Social Determinants of Health among Indigenous Peoples
Funded by Alberta Centre for Child, Family & Community Research (ACCFCR)
Indigenous peoples are the youngest and fastest growing population in Canada. No matter where they live, Indigenous peoples face unique challenges such as high rates of smoking, illegal substance and alcohol use, poor nutrition, food insecurity and limited access to health care services. This is further complicated by higher unintentional injury, suicide rates and shorter life spans in comparison with the rest of the nation. Reasons for some of these challenges can be traced to historical events such as colonization and the trauma of residential schools. However, there is a paucity of contemporary literature with detailed and comprehensive information on social issues experienced by Indigenous peoples. The IGHRG team undertook a systematic literature review to collate evident and identify priority issues in Indigenous peoples’ health care. The review provides a foundation for a plan of action to address the health and well-being of Indigenous communities, community members, leaders and elders.
The systematic review collected all reliable information about social determinants of health among Albertan Indigenous peoples. Grey literature was gathered from Indigenous communities, Indigenous organizations, key community people, interested stakeholders, the provincial and federal governments and academics. In addition information and supplements on Indigenous health were collected from all relevant health and social science departments at Alberta universities, nine Alberta Network Environments for Aboriginal Health Research (NEAHR), Institute of Peoples’ Health (IAPH), Canadian Institutes of Health Research (CIHR), Alberta Native Friendship Centers Association (ANFCA), Aboriginal Organizations and Services in Alberta, and the Alberta Human Rights Commission.
Asthma rates are rising worldwide. The reasons for this, as well as the factors that contribute to its development are largely unknown. The effect of diet on asthma risk has been studied, and one proposed theory is the protective effect of a diet high in antioxidants and low in pro-inflammatory factors. Flavonoids are a group of antioxidant and anti-inflammatory compounds found in fruits and vegetables. The first meta-analysis of the effect of fruit and vegetable intake on the risk for developing asthma and wheezing was performed on the currently available literature. The meta-analysis found a promising link between flavonoids in fruits and vegetables and a lower incidence of asthma and its symptoms. Future research will focus on investigating a particularly vulnerable population: low income African Americans living in Baltimore whose diet is low in fresh fruits and vegetables and high in fats from animals, high fat/high sugar foods and sugary beverages. This diet is high in pro-inflammatory foods as well as being low in antioxidants. Research will focus on the extent to which a diet such as this can impact the incidence of asthma along with exposure to environmental allergens and pollutants.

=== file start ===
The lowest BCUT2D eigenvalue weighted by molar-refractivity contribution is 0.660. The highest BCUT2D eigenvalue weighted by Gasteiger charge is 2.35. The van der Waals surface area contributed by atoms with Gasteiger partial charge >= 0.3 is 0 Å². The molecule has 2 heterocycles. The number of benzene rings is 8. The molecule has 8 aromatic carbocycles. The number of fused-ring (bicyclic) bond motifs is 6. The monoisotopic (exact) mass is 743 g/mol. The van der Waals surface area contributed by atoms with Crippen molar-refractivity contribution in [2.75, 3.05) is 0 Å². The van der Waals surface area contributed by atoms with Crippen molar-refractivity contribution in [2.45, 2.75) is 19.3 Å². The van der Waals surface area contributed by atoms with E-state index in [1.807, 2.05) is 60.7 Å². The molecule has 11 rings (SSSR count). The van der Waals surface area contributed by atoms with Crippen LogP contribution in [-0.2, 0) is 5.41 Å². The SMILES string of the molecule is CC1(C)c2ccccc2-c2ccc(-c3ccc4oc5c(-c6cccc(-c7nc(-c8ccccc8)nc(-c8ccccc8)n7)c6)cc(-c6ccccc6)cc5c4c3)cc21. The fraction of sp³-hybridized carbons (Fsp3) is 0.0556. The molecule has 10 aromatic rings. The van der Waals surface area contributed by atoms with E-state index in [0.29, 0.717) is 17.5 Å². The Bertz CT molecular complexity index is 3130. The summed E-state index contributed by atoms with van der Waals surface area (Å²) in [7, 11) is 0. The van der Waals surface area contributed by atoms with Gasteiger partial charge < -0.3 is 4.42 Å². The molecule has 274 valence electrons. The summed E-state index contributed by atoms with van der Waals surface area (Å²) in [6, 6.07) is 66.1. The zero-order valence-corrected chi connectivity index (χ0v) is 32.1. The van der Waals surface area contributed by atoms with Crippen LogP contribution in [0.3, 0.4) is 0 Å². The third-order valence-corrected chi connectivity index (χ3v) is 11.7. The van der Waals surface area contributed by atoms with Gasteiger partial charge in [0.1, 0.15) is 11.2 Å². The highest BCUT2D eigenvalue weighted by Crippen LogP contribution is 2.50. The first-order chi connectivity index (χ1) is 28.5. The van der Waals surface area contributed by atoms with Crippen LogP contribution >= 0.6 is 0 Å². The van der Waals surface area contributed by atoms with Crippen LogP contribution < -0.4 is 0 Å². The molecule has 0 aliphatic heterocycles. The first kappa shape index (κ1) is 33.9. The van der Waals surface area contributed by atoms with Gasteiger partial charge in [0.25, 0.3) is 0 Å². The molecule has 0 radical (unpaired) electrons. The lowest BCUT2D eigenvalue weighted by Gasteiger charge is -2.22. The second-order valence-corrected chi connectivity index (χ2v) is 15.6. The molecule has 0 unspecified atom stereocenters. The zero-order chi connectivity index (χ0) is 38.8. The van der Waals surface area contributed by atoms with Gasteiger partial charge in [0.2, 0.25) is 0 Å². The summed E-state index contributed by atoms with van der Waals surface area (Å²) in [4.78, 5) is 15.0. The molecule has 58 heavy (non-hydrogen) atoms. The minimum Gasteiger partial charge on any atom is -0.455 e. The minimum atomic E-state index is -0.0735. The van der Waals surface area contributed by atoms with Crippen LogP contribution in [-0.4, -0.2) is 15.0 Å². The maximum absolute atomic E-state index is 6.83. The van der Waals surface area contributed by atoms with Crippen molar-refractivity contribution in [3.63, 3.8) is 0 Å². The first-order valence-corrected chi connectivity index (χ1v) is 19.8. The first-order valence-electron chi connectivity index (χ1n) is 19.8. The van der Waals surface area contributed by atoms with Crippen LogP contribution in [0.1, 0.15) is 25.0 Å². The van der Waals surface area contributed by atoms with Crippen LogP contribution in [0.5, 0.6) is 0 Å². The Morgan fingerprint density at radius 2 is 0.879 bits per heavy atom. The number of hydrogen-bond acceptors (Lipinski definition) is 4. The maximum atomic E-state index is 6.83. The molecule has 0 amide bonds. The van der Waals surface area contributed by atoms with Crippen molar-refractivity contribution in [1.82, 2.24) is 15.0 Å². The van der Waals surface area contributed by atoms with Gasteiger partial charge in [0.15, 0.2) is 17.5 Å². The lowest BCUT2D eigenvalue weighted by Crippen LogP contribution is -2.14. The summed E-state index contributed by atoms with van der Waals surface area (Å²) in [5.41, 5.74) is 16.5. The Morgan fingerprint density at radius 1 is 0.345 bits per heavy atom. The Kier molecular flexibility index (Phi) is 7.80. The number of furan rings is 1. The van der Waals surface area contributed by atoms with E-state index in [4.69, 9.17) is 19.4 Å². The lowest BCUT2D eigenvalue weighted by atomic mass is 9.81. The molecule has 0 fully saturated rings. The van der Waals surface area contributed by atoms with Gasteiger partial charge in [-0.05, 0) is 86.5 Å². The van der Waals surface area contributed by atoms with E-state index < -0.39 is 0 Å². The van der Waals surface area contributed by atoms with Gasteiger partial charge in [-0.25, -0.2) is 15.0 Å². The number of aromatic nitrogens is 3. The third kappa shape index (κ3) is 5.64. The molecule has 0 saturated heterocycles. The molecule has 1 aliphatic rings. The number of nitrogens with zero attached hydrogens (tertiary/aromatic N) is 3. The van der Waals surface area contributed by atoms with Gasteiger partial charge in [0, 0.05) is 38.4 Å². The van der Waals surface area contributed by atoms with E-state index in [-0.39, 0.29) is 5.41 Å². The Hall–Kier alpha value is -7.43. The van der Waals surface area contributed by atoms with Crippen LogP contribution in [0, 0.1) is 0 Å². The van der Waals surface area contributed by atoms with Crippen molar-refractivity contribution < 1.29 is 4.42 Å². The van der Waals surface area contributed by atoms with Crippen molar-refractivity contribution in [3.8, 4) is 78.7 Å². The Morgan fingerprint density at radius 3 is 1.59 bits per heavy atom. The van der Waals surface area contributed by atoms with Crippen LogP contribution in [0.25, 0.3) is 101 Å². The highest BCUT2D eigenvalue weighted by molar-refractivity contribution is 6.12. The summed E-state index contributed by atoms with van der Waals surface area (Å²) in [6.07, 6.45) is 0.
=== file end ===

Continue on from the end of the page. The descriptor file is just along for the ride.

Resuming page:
Helping Ourselves to Health:
Alaska Native Villages (in partnership with the Alaska Native Tribal Health Consortium)
For Indigenous people in Alaska, increasing rates of overweight and obesity cause significant health problems. Similar to other Indigenous people around the world, the Yup’ik people of Alaska have experienced a transition from their traditional foods to a Westernized diet in recent history. The result of this is the increased intake of processed, market foods high in fat, sugar, and energy as well as lower rates of physical activity. Ultimately, diet quality and health have suffered. The Helping Ourselves to Health study aims to understand and enhance obesity prevention among rural Alaska Indigenous people. The objectives of the study are to investigate the impact of a food assistance program, as well as to gather information about current dietary makeup. The proportion of traditional food versus market foods is a particular item of interest. The information gathered will be used to produce an education intervention aimed at increasing diet quality through increased intake of traditional foods, fruit, and vegetables as opposed to processed foods. Six rural community in the Yukon-Kuskokwim region of Western Alaska are participating in a cross sectional study to gather information on the most frequently consumed foods gathered from 24 hour recalls. This data will be used to create a culturally appropriate, quantitative food frequency questionnaire. The food frequency questionnaire will be used to assess dietary intake, the extent of nutrition transition, as well as providing baseline data for future interventions. (Click here to view publications)